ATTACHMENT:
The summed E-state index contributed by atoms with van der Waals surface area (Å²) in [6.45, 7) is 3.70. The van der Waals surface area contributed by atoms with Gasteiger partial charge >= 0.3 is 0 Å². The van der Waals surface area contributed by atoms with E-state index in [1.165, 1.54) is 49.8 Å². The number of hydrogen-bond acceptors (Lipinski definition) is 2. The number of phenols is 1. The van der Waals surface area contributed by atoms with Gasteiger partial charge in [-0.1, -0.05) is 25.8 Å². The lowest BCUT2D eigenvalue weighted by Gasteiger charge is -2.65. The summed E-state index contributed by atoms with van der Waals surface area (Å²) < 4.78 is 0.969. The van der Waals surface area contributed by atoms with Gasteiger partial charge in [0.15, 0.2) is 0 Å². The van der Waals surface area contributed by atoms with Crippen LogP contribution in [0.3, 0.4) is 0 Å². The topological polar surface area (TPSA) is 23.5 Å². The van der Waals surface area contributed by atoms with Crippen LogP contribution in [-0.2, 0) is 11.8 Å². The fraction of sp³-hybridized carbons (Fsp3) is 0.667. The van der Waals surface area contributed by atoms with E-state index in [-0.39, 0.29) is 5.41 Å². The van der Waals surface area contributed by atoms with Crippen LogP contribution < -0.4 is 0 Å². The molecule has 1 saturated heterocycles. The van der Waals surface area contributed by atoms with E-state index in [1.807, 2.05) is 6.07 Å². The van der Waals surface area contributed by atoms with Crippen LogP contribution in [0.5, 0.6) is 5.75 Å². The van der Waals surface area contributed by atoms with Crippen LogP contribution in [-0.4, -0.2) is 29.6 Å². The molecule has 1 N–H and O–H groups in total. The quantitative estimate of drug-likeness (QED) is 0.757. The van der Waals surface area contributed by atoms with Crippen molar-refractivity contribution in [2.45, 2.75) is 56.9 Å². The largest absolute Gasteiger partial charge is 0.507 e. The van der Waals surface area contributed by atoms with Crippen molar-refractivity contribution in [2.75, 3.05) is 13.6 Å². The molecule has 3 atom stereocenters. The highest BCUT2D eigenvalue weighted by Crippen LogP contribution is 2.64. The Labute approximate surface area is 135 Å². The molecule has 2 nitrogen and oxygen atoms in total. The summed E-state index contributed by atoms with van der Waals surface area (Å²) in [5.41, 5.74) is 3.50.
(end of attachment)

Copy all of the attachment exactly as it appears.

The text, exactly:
The summed E-state index contributed by atoms with van der Waals surface area (Å²) in [6.45, 7) is 3.70. The van der Waals surface area contributed by atoms with Gasteiger partial charge >= 0.3 is 0 Å². The van der Waals surface area contributed by atoms with E-state index in [1.165, 1.54) is 49.8 Å². The number of hydrogen-bond acceptors (Lipinski definition) is 2. The number of phenols is 1. The van der Waals surface area contributed by atoms with Gasteiger partial charge in [-0.1, -0.05) is 25.8 Å². The lowest BCUT2D eigenvalue weighted by Gasteiger charge is -2.65. The summed E-state index contributed by atoms with van der Waals surface area (Å²) < 4.78 is 0.969. The van der Waals surface area contributed by atoms with Gasteiger partial charge in [0.15, 0.2) is 0 Å². The van der Waals surface area contributed by atoms with Crippen LogP contribution in [0.3, 0.4) is 0 Å². The topological polar surface area (TPSA) is 23.5 Å². The van der Waals surface area contributed by atoms with Crippen LogP contribution in [-0.2, 0) is 11.8 Å². The fraction of sp³-hybridized carbons (Fsp3) is 0.667. The van der Waals surface area contributed by atoms with E-state index in [-0.39, 0.29) is 5.41 Å². The van der Waals surface area contributed by atoms with Crippen LogP contribution < -0.4 is 0 Å². The molecule has 1 saturated heterocycles. The van der Waals surface area contributed by atoms with E-state index in [1.807, 2.05) is 6.07 Å². The van der Waals surface area contributed by atoms with Crippen LogP contribution in [0.5, 0.6) is 5.75 Å². The van der Waals surface area contributed by atoms with Crippen LogP contribution in [-0.4, -0.2) is 29.6 Å². The molecule has 1 N–H and O–H groups in total. The quantitative estimate of drug-likeness (QED) is 0.757. The van der Waals surface area contributed by atoms with Crippen molar-refractivity contribution in [2.45, 2.75) is 56.9 Å². The largest absolute Gasteiger partial charge is 0.507 e. The van der Waals surface area contributed by atoms with Crippen molar-refractivity contribution in [2.75, 3.05) is 13.6 Å². The molecule has 3 atom stereocenters. The highest BCUT2D eigenvalue weighted by Crippen LogP contribution is 2.64. The Labute approximate surface area is 135 Å². The molecule has 2 nitrogen and oxygen atoms in total. The summed E-state index contributed by atoms with van der Waals surface area (Å²) in [5.41, 5.74) is 3.50.